The success of any Content Management System depends on its flexibility to present content in a multitude of ways, on a variety of devices and on the ease of integration with software that generates the content, and with hardware that delivers the content output.
For well over a decade Drupal has served the traditional web (accessed on desktops and laptops) so well that it captured a market share of 5% of the total websites in existence globally. Drupal also has been the CMS of choice for enterprises, thereby being pitted directly against the likes of Alfresco and Adobe Experience Manager.
But today, if you asked the question, "What is Drupal used for?", the answer is going to be "definitely much more than a CMS."
With the mobile device becoming the ubiquitous way to access the Internet, Drupal has had to find its existence around them. Moreover, the emergence of newer technologies like the Internet of Things has created new avenues where Drupal can be used extensively.
To keep Drupal relevant for the majority of Internet platforms, it had to diversify and expand its applications. With content being a critical asset for most businesses, having a highly flexible and scalable content management system becomes a key piece of the digital strategy for enterprises.
Drupal 8 was redesigned to power experiences beyond the traditional web. As more data-rich APIs are becoming available, Drupal is being used to source data from a variety of devices/ sensors present in an Internet of Things network and then route data to the dashboards present in enterprise applications.
Drupal now supports use cases which were unimaginable earlier. So, let's take a look at what is Drupal used for today:
Drupal for e-commerce
Magento is great to handle e-commerce workflows. However, Magento has hard-coded functionalities rendering it expensive for businesses to get custom features. Drupal fits in here really well, as most of these desired features are available out of the box. So an integration with Drupal as the back-end and Magento for all the e-commerce features makes for an ideal business solution. While Magento manages all the transactions related content (product SKU, price, stock level, tax code, currency, etc), Drupal handles all the content like product marketing copies, images, categories, promotional materials, blog posts, etc.
Drupal for the Internet of Things
Adoption of IoT technologies is going mainstream. There are technologies like Alexa Echo, Siri by Apple, which now support the voice Interaction Model. Users are now able to query voice assistants for which Drupal is being used as the CMS.
Drupal handles the requests from Alexa and sends the response to Alexa.
Drupal as a Mobile App (iOS / Android)
Native mobile applications have a lot of control to a device’s features than websites do. Now it is possible to turn Drupal websites into mobile apps for both Android as well as iOS devices. Some of the use cases are:
- Websites which require user registration will now be able to upload photographs by accessing the mobile device’s camera to click the photo and upload to the device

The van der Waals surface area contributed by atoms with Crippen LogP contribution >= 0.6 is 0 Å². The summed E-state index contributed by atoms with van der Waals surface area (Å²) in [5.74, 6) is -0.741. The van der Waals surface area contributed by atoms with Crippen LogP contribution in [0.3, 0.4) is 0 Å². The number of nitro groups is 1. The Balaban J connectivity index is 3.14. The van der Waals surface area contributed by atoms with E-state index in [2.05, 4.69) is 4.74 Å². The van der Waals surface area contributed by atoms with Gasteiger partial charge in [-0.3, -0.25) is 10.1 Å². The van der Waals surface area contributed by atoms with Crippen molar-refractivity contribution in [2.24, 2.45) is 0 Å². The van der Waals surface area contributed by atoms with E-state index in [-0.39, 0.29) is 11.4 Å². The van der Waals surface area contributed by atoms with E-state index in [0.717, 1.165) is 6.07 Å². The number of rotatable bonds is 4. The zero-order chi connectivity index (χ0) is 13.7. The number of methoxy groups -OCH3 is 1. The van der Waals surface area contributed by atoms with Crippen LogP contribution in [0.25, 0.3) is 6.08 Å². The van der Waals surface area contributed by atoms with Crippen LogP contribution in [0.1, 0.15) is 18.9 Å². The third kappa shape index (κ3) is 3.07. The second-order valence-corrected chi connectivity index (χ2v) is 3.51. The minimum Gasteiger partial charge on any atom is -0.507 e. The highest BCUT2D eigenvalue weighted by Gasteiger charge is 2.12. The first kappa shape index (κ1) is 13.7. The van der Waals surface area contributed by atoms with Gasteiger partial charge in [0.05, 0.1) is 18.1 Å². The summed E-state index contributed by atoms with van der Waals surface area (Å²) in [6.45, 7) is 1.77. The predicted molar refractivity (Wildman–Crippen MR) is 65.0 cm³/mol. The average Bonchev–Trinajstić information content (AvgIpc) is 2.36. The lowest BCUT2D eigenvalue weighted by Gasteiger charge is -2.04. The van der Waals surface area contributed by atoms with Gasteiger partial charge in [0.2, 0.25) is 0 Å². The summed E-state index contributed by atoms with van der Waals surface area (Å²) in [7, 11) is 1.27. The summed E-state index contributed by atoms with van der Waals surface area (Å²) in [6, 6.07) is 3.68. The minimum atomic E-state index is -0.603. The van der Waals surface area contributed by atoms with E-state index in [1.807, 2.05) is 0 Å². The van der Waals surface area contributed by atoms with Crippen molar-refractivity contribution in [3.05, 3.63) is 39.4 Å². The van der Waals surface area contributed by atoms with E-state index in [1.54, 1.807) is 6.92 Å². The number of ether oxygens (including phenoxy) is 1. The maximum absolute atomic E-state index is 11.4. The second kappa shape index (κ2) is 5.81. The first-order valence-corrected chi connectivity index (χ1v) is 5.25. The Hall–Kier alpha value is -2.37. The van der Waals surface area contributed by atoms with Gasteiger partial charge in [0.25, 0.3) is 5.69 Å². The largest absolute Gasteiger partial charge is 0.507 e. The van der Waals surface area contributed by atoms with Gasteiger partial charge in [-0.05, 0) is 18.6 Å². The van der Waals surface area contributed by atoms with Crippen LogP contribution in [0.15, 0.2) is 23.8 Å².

- Web form fields can now have GPS coordinates filled in automatically by the device
- Now, the possibilities are enormous
Drupal for Digital Signages
Digital displays and signages are everywhere, be it in the public transit systems or hotel lobbies or all kiosks. Drupal can now get connected to them and push content whenever users interact with these displays or during emergencies or any pre-determined event.
There are technologies like NodeJS, React and Symphony that can be used for digital signages, but they are development frameworks. So while they do deliver a great developer experience, the user experience can be challenging. Hence, Drupal scores over these technologies. Also, instances where external data and feeds through API have to be processed, it is Drupal that stands out.
The users who will be managing or using these devices and content would be non-developers. This is where Drupal’s brilliant UX comes into the picture. Users will be able to create, manage or edit content without getting into technicalities of the framework. It doesn’t matter if there are dozens or hundreds of digital signages across, say a shopping mall. Content from Drupal 8 can be sent and received in real-time, as it is easy to syndicate the data using web services.
At Srijan, we have worked with global corporations across industries to solve business challenges. From a multi-site architecture for a travel website to improving site performance for an online gaming brand; from building a massive online marketplace to creating a business collaboration and data analytics platform; we have done it all.
Now, as Drupal evolves to serve more complex and diverse use cases, our teams are uniquely placed to take up the challenge. We combine a deep Drupal expertise with a keen understanding of business and industry nuances. This allows us to harness the right mix of Drupal and other emergent technologies to cater to your enterprise needs.
But engaging a Drupal team isn't just about the technical expertise. So, take a look at our new guide that outlines eight key questions to ask a potential Drupal partner, to make sure they are the right fit. And then you can decide if Srijan fits the bill.